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13th October 2022
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A retirement plan built to be flexible, diversified and sustainable over the long term will withstand periods of short-term volatility and enable you to live the life you want to live.

Everybody wants a retirement which enables them to live out the lifestyle they want without having to worry about how it is paid for. When this is achieved, which can be through strong and flexible financial planning, it can ensure your twilight years are the happiest of your life.

It also means periods of high inflation and volatility in the markets, such as in recent weeks when sterling, equities and bonds simultaneously dipped in value in the middle of a cost of living crisis, do not fill you with worry about how you’ll pay the bills and sustain your lifestyle.

While undoubtedly helpful, the reality is a State Pension is unlikely to be enough to fund your lifestyle and you also won’t get it until State Pension age (currently 66). At the heart of most successful retirements is a good alternative pension, typically now taken through drawdowns and underpinned by investments rather than a guaranteed ‘final salary’ pension.

This means the value of the pension can go up and also down depending on the performance of your investment portfolio. Over the long term, a well-formulated investment portfolio will typically be on an upwards trajectory, meaning the value of your pension grows over time. However, short-term dips are to be expected. Your Independent Financial Adviser from Ascot Lloyd will have created a retirement plan robust enough to withstand these dips. Investment involves risk.

The challenge more recently is the dips have not only affected more markets than normal – generally, gilts were deemed a safe haven during disruptive times in the stock markets however the government’s mini-budget triggered widespread volatility – but a contraction in the value of some pension funds has coincided with a time of high inflation.

Sustainable income

It is for this reason that expert financial advisers build retirement plans to be flexible and diversified, with a strong emphasis on long-term sustainability. Such is the importance of sustainability, your Independent Financial Adviser at Ascot Lloyd will keep a regular eye on your retirement plan to see when changes might be necessary. They will also be constantly reviewing external factors that might impact your income such as fiscal and monetary policy.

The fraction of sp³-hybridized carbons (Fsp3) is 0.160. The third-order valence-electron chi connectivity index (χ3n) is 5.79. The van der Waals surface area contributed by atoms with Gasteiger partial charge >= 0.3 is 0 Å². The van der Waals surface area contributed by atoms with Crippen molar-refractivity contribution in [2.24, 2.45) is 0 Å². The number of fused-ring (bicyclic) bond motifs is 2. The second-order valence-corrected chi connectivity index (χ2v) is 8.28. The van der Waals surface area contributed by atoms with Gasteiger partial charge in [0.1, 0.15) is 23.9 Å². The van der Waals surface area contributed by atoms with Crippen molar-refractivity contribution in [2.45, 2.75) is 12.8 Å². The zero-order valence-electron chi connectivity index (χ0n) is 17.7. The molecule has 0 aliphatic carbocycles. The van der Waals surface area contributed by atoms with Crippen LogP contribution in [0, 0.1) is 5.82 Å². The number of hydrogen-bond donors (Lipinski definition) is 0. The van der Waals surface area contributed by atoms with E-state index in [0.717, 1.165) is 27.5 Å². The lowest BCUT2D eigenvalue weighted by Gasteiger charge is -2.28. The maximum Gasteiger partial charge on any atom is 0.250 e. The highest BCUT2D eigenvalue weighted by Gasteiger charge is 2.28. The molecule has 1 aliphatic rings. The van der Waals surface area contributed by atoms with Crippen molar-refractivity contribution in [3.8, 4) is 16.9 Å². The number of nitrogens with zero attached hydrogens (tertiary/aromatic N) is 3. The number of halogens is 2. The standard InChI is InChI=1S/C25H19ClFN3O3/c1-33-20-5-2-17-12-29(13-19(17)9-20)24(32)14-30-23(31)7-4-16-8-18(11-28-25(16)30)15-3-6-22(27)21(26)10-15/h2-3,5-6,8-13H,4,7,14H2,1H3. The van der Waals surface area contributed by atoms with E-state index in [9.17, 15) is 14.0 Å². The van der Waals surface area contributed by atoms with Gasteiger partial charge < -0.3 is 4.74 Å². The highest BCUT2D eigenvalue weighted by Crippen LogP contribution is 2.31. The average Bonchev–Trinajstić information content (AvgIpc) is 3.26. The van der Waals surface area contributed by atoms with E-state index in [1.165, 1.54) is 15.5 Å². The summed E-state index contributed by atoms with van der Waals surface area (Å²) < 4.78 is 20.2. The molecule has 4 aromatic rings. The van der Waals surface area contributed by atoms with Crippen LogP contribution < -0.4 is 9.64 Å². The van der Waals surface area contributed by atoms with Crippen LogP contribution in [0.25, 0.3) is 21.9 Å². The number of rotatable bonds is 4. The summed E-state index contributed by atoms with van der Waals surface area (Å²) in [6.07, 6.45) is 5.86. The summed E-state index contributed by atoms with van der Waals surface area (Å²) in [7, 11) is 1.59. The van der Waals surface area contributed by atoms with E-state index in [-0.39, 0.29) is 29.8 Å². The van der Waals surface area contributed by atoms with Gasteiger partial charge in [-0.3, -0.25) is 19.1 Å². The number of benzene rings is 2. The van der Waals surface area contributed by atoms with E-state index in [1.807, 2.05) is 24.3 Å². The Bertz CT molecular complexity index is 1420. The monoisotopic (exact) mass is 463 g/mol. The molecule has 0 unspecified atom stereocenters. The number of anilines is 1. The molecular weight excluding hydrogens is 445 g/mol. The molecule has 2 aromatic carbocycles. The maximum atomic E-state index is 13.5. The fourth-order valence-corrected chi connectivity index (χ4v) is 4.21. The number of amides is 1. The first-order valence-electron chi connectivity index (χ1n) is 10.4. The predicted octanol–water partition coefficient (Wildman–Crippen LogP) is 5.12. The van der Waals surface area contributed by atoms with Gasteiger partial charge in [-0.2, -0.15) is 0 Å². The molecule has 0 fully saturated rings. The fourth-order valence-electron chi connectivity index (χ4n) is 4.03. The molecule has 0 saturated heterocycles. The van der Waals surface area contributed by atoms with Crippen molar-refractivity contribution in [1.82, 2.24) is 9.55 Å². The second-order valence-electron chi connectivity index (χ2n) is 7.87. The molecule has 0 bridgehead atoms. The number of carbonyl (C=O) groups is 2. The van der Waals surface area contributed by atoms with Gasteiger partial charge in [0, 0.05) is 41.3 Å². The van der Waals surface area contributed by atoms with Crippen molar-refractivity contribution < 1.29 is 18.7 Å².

“When I visit clients for their annual review, particularly those who have retired, it’s very important to ensure the income they're drawing is still sustainable,” says Ken McIntosh, Independent Financial Adviser at Ascot Lloyd. “As we’ve seen recently, both monetary and fiscal policy are important because they affect the equity and bond markets and a pension fund's value, if it's a money purchase arrangement, is influenced by what markets are doing.

“If markets are doing well, that pot is growing nicely and the retirement income is sustainable – happy days. But if you’re taking more than the fund is growing, you don't have to be an economist to work out that at some point the money will run out. That's why we do a sustainability check. If the income is no longer sustainable, we will have to change things. You might have to adjust your risk level, withdraw less money, or reduce your expenditure.”

Cost of living

Withdrawing or spending less is likely to be challenging amidst rising inflation, but making certain lifestyle changes in the short-term will help maintain the long-term sustainability of your retirement income. When inflation is high, pensioners using income drawdown to fund retirement must withdraw more to achieve the same level of purchasing power, increasing the risk of running out of money or having to reduce their pension income in the future.

The key is not to panic, and to see the light at the end of the tunnel. Your Ascot Lloyd Financial Adviser can help you do both, providing reassurance that your long-term financial plan remains on track because it was assumed there would be peaks and troughs along the way. When markets dip, it is likely that they will at some point in the not so distant future, rise again.

Sometimes during periods of market volatility people have a natural instinct to take money out in cash, as it appears safer that way. There are a number of things wrong with this theory, however. Firstly, nobody knows when the markets will reach the bottom and pick up again, so taking money out crystallises any losses suffered already and creates the difficult position of guessing when to go back into the markets. Secondly, one asset almost guaranteed to lose value is cash, even more so when inflation is rising as quickly as it has.

“Don't try to time the markets, it's time in the markets that's important,” says Ken McIntosh. “As long as a portfolio is well diversified, without any undue risk, at some point it will get back on track. That’s why financial advisers are so valuable because they understand risk and they know how to diversify. They also recognise, when those rare occasions appear, when it might be wise to reduce income withdrawals for a short period or take a fresh look at expenditure.”

Ascot Lloyd uses cash flow modelling tools which are revisited regularly to reflect any major changes in income or expenditure, such as during periods of market volatility or faster inflation growth. Similar to how banks stress test new customers, cash flow modelling enables you to see how sustainable your income is should inflation rise, or your investment portfolio dips to unexpected levels. Meanwhile, your financial adviser will also keep a watchful eye on the legacy you wish to leave behind. A sustainable retirement income might be front of mind, but most people also want there to be a nice inheritance for their loved ones to enjoy.

Tax-free lump sum: take it or leave it?

More often than not, there will be a spike in expenditure in the first few years of retirement, especially if someone has used the opportunity to take a tax-free lump sum from their pension to treat themselves to a dream holiday, a new car, or to make home improvements. Spending then tends to decrease as people settle into their retirement and see the greater importance of sustainability as they could live another several decades.